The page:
National Weather Service United States Department of Commerce

Climate Summary for July 2016

Temperatures averaged well-above normal for the month.  Table 1 summarizes July 2016 temperature, precipitation, and departure from normal for Abilene and San Angelo.  

Table 1: June Climate Data for Abilene and San Angelo.

* This was the 6th warmest July on record for San Angelo. *

* The driest July on record was tied at San Angelo. *

Additional temperature and precipitation data for Abilene and San Angelo is summarized in Table 2.

Table 2: Additional July Climate Data for Abilene and San Angelo.

Only a trace of precipitation was recorded during the month at the San Angelo Regional Airport.

Maps of total precipitation for July (Figure 1) and percent of normal precipitation for the month (Figure 2) are shown below.

Figure 1:  Total Precipitation for July.

Scattered areas across central and southern parts of west-central Texas received less than one hundredth of an inch (zero or trace) of rainfall in July (denoted by whide shading).  The highest rainfall amounts (2-3 inches) occurred at a few locations south of Interstate 20, and at at scattered locations to the north.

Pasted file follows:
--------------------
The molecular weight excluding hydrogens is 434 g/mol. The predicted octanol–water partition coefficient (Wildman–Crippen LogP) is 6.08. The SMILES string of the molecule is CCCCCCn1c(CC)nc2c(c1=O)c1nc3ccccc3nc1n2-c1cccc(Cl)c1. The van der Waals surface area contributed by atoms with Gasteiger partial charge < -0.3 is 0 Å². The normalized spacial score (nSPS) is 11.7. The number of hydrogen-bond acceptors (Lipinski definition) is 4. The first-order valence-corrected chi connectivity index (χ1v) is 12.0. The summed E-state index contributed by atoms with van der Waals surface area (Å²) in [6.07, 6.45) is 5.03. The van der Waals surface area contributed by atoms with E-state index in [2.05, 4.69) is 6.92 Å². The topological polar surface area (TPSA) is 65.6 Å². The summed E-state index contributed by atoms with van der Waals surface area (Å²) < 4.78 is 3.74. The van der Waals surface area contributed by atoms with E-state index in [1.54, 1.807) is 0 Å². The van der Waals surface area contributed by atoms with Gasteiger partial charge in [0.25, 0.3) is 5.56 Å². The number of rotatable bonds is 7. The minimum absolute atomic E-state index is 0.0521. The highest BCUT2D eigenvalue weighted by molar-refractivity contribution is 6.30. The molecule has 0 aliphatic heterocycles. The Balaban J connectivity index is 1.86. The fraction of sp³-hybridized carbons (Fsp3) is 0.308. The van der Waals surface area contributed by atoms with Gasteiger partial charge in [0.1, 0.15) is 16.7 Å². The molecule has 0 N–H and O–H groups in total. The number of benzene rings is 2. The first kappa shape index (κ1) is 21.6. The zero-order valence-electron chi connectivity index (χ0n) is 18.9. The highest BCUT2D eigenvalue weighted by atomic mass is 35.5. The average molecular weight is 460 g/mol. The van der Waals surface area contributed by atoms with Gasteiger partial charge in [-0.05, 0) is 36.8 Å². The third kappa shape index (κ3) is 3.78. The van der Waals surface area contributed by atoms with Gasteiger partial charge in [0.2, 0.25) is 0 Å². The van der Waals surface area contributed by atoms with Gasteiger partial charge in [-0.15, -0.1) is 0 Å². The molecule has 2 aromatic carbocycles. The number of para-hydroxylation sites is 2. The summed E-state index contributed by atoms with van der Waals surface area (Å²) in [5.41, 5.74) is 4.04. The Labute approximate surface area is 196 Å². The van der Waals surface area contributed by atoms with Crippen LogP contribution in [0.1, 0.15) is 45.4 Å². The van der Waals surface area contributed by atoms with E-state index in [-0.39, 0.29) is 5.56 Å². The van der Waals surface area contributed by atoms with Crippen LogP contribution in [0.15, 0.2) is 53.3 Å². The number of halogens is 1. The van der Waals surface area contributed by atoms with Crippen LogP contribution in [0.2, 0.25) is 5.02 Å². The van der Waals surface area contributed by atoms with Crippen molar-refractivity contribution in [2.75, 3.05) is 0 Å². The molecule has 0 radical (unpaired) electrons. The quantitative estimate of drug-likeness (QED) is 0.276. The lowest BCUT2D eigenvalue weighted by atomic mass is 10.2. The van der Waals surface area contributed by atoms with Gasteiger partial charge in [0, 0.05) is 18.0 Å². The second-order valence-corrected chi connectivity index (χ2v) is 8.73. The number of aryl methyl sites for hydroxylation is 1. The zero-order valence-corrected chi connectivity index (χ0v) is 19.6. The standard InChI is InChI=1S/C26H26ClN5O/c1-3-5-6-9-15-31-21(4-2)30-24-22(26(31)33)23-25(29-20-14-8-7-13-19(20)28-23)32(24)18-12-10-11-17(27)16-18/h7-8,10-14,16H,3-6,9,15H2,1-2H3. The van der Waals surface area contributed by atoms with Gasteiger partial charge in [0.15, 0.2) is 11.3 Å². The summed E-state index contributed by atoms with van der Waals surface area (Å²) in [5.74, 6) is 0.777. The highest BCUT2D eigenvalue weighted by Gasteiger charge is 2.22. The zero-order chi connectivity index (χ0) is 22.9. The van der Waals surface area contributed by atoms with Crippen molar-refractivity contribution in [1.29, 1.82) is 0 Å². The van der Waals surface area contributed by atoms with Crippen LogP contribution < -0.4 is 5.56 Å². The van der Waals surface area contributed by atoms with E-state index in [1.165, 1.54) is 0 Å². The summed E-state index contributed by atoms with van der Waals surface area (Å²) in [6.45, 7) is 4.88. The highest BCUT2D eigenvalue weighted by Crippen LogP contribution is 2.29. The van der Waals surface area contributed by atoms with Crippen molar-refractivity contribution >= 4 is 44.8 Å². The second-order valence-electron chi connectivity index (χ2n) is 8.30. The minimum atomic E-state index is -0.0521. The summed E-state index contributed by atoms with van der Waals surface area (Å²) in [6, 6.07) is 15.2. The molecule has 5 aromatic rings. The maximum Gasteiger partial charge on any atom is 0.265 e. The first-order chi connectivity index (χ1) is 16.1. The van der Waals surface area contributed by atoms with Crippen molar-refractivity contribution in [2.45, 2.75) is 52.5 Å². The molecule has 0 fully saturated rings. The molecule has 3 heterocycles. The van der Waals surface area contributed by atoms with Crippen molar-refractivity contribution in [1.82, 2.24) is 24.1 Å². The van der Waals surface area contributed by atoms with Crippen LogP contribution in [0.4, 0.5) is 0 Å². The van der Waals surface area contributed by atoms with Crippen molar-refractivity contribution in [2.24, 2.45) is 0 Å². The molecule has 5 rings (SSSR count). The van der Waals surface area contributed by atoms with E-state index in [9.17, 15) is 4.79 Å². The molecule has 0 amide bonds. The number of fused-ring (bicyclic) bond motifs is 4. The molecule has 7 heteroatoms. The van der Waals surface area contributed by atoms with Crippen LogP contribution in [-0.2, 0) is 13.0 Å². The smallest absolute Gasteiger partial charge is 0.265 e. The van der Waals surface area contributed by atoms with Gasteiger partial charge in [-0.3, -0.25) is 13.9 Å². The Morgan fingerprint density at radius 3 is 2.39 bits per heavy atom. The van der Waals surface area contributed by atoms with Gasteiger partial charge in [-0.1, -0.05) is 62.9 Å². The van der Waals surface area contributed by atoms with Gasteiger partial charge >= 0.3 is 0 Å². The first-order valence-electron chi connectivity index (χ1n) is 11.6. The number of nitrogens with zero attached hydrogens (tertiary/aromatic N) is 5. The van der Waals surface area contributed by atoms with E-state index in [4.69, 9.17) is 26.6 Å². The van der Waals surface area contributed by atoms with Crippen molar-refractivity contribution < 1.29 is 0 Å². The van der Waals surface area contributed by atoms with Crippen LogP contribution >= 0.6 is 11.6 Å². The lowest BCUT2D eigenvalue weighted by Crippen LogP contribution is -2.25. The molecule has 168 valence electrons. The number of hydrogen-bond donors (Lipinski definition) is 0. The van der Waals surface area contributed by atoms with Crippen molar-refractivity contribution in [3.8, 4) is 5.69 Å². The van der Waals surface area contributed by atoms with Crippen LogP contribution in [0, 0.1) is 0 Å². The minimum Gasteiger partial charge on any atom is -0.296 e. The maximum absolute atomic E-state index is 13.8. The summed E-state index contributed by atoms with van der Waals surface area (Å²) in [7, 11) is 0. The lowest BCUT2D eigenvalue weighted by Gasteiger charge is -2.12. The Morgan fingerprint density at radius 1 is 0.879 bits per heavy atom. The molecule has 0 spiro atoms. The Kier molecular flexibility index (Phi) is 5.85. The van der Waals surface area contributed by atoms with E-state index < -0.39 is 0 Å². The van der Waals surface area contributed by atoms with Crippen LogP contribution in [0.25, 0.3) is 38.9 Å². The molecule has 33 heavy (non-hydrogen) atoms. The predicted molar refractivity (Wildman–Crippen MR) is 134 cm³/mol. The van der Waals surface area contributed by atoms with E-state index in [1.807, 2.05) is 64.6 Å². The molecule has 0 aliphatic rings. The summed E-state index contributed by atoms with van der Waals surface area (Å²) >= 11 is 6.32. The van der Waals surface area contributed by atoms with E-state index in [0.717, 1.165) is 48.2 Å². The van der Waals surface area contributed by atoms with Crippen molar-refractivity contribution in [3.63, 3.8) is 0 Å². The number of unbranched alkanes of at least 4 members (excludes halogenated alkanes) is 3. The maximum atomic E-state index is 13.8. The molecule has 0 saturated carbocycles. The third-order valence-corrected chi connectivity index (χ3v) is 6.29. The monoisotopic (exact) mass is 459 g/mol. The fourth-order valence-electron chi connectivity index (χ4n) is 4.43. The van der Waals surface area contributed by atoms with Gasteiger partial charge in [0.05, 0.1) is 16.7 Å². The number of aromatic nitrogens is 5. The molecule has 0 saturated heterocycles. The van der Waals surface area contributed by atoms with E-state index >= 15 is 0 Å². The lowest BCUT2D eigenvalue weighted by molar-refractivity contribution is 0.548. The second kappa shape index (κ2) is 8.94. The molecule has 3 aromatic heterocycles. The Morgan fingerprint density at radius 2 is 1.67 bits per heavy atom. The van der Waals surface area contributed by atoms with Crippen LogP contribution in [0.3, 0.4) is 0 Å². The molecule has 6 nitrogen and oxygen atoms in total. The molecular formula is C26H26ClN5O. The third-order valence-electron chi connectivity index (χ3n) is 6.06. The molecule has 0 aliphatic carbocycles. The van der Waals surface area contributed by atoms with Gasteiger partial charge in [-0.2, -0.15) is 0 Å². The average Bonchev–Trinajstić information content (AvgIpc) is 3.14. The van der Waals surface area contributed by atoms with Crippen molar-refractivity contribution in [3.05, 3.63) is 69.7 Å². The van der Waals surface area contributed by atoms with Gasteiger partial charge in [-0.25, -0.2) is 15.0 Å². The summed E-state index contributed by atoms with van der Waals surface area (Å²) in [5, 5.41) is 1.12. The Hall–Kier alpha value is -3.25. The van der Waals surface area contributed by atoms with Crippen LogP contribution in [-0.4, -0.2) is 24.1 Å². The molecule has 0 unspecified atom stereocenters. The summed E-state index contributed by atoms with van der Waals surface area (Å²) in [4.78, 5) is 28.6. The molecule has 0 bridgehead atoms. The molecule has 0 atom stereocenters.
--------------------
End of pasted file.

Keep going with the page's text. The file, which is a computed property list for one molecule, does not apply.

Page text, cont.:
Figure 2:  Percentage of Normal Precipitation for July.

The monthly precipitation was well-below normal (less than 25 percent of normal) across most of west-central Texas south of Interstate 20.  Above normal precipitation (denoted by the green and blue shading) occurred in northwestern Sterling County, and in parts of the Big Country north of Abilene.  

Hot and dry conditions prevailed during most of July for west-central Texas, when upper level high pressure systems were in close enough proximity to dominate the weather pattern.  Abilene and San Angelo both officially recorded their first 100-degree temperatures on July 4.  The number of days with high temperatures 100 degrees or more were:  21 at San Angelo, 12 at Junction, and 9 at Abilene.

On several occasions, showers and thunderstorms occurred across various parts of west-central Texas.  Locally heavy rainfall which accompanied the showers and thunderstorms was spotty.   

A cluster of strong to severe thunderstorms affected the Big Country on the evening and nighttime hours of July 4.  The severe storms contained large hail (quarter to half-dollar size) and wind gusts 60-65 mph. Wind damage was reported at Noodle and Hawley, in Jones County.      

An area of showers and thunderstorms moved southeast into the Big Country and northwestern Concho Valley during the post-Midnight hours of the 9th.  Other scattered showers and thunderstorms occurred across parts of the Big Country and Heartland, along with Sutton County, between 6 PM and 11 PM on the 9th.  Wind damage was reported with one of the storms in Jones County. 

Late in the month, isolated to scattered showers and thunderstorms occurred across various parts of west-central Texas on July 25-30.  A 60 mph wind gust occurred with one of the storms 11 miles southwest of Sweetwater (Nolan County).